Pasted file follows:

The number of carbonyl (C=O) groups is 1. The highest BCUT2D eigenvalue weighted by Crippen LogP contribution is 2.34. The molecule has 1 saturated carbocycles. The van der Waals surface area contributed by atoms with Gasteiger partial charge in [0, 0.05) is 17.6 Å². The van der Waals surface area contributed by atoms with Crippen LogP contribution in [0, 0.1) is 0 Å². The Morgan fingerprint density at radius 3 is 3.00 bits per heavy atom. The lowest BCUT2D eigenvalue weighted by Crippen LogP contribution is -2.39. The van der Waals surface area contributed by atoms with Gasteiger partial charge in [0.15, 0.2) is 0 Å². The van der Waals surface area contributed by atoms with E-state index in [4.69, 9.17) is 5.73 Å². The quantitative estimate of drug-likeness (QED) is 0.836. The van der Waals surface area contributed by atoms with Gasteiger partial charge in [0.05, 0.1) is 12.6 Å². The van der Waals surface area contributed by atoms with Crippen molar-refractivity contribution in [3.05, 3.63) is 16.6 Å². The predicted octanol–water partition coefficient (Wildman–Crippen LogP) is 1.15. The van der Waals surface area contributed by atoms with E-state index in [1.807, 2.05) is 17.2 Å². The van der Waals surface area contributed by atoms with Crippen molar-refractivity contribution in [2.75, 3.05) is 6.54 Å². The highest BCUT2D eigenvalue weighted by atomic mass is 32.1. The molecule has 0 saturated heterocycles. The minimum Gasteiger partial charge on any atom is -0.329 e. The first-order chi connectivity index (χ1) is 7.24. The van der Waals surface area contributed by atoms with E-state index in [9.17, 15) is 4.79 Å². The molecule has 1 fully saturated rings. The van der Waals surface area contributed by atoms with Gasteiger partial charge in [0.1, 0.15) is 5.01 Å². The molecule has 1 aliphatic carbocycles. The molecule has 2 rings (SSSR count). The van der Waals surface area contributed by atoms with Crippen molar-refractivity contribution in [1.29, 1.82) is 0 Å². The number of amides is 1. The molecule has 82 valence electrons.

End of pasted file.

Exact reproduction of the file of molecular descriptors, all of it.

The number of carbonyl (C=O) groups is 1. The highest BCUT2D eigenvalue weighted by Crippen LogP contribution is 2.34. The molecule has 1 saturated carbocycles. The van der Waals surface area contributed by atoms with Gasteiger partial charge in [0, 0.05) is 17.6 Å². The van der Waals surface area contributed by atoms with Crippen LogP contribution in [0, 0.1) is 0 Å². The Morgan fingerprint density at radius 3 is 3.00 bits per heavy atom. The lowest BCUT2D eigenvalue weighted by Crippen LogP contribution is -2.39. The van der Waals surface area contributed by atoms with Gasteiger partial charge in [0.15, 0.2) is 0 Å². The van der Waals surface area contributed by atoms with E-state index in [4.69, 9.17) is 5.73 Å². The quantitative estimate of drug-likeness (QED) is 0.836. The van der Waals surface area contributed by atoms with Gasteiger partial charge in [0.05, 0.1) is 12.6 Å². The van der Waals surface area contributed by atoms with Crippen molar-refractivity contribution in [3.05, 3.63) is 16.6 Å². The predicted octanol–water partition coefficient (Wildman–Crippen LogP) is 1.15. The van der Waals surface area contributed by atoms with E-state index in [1.807, 2.05) is 17.2 Å². The van der Waals surface area contributed by atoms with Crippen molar-refractivity contribution in [2.75, 3.05) is 6.54 Å². The highest BCUT2D eigenvalue weighted by atomic mass is 32.1. The molecule has 0 saturated heterocycles. The minimum Gasteiger partial charge on any atom is -0.329 e. The first-order chi connectivity index (χ1) is 7.24. The van der Waals surface area contributed by atoms with E-state index in [9.17, 15) is 4.79 Å². The molecule has 1 fully saturated rings. The van der Waals surface area contributed by atoms with Gasteiger partial charge in [0.1, 0.15) is 5.01 Å². The molecule has 1 aliphatic carbocycles. The molecule has 2 rings (SSSR count). The van der Waals surface area contributed by atoms with Crippen molar-refractivity contribution in [1.29, 1.82) is 0 Å². The number of amides is 1. The molecule has 82 valence electrons.